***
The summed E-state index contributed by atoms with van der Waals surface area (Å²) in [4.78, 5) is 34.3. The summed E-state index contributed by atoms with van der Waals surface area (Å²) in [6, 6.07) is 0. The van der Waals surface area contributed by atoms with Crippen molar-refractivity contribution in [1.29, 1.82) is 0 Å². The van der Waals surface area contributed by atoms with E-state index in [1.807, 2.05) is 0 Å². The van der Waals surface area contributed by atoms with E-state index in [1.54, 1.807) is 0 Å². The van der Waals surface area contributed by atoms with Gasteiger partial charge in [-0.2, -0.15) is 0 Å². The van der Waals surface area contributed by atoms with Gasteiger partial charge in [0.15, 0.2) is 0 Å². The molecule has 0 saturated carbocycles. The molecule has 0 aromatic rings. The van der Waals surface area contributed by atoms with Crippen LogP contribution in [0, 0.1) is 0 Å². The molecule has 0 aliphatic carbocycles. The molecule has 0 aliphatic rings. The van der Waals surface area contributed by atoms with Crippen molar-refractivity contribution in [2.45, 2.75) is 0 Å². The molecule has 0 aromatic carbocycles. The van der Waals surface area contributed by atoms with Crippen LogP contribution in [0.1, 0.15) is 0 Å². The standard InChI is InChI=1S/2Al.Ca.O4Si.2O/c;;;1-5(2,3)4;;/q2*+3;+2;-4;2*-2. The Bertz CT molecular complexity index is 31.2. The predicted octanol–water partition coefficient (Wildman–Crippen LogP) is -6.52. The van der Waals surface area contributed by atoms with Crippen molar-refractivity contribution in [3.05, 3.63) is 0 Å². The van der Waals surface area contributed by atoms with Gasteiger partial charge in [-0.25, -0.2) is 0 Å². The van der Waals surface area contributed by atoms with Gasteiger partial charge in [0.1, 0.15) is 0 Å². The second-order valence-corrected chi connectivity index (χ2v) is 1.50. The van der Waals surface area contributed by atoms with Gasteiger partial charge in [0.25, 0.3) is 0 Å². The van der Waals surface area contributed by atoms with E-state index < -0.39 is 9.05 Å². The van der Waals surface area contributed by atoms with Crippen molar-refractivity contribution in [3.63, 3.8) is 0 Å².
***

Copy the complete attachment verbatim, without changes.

The summed E-state index contributed by atoms with van der Waals surface area (Å²) in [4.78, 5) is 34.3. The summed E-state index contributed by atoms with van der Waals surface area (Å²) in [6, 6.07) is 0. The van der Waals surface area contributed by atoms with Crippen molar-refractivity contribution in [1.29, 1.82) is 0 Å². The van der Waals surface area contributed by atoms with E-state index in [1.807, 2.05) is 0 Å². The van der Waals surface area contributed by atoms with E-state index in [1.54, 1.807) is 0 Å². The van der Waals surface area contributed by atoms with Gasteiger partial charge in [-0.2, -0.15) is 0 Å². The van der Waals surface area contributed by atoms with Gasteiger partial charge in [0.15, 0.2) is 0 Å². The molecule has 0 saturated carbocycles. The molecule has 0 aromatic rings. The van der Waals surface area contributed by atoms with Crippen LogP contribution in [0, 0.1) is 0 Å². The molecule has 0 aliphatic carbocycles. The molecule has 0 aliphatic rings. The van der Waals surface area contributed by atoms with Crippen molar-refractivity contribution in [2.45, 2.75) is 0 Å². The molecule has 0 aromatic carbocycles. The van der Waals surface area contributed by atoms with Crippen LogP contribution in [0.1, 0.15) is 0 Å². The standard InChI is InChI=1S/2Al.Ca.O4Si.2O/c;;;1-5(2,3)4;;/q2*+3;+2;-4;2*-2. The Bertz CT molecular complexity index is 31.2. The predicted octanol–water partition coefficient (Wildman–Crippen LogP) is -6.52. The van der Waals surface area contributed by atoms with Crippen molar-refractivity contribution in [3.05, 3.63) is 0 Å². The van der Waals surface area contributed by atoms with Gasteiger partial charge in [-0.25, -0.2) is 0 Å². The van der Waals surface area contributed by atoms with Gasteiger partial charge in [0.1, 0.15) is 0 Å². The second-order valence-corrected chi connectivity index (χ2v) is 1.50. The van der Waals surface area contributed by atoms with Gasteiger partial charge in [0.25, 0.3) is 0 Å². The van der Waals surface area contributed by atoms with E-state index < -0.39 is 9.05 Å². The van der Waals surface area contributed by atoms with Crippen molar-refractivity contribution in [3.63, 3.8) is 0 Å².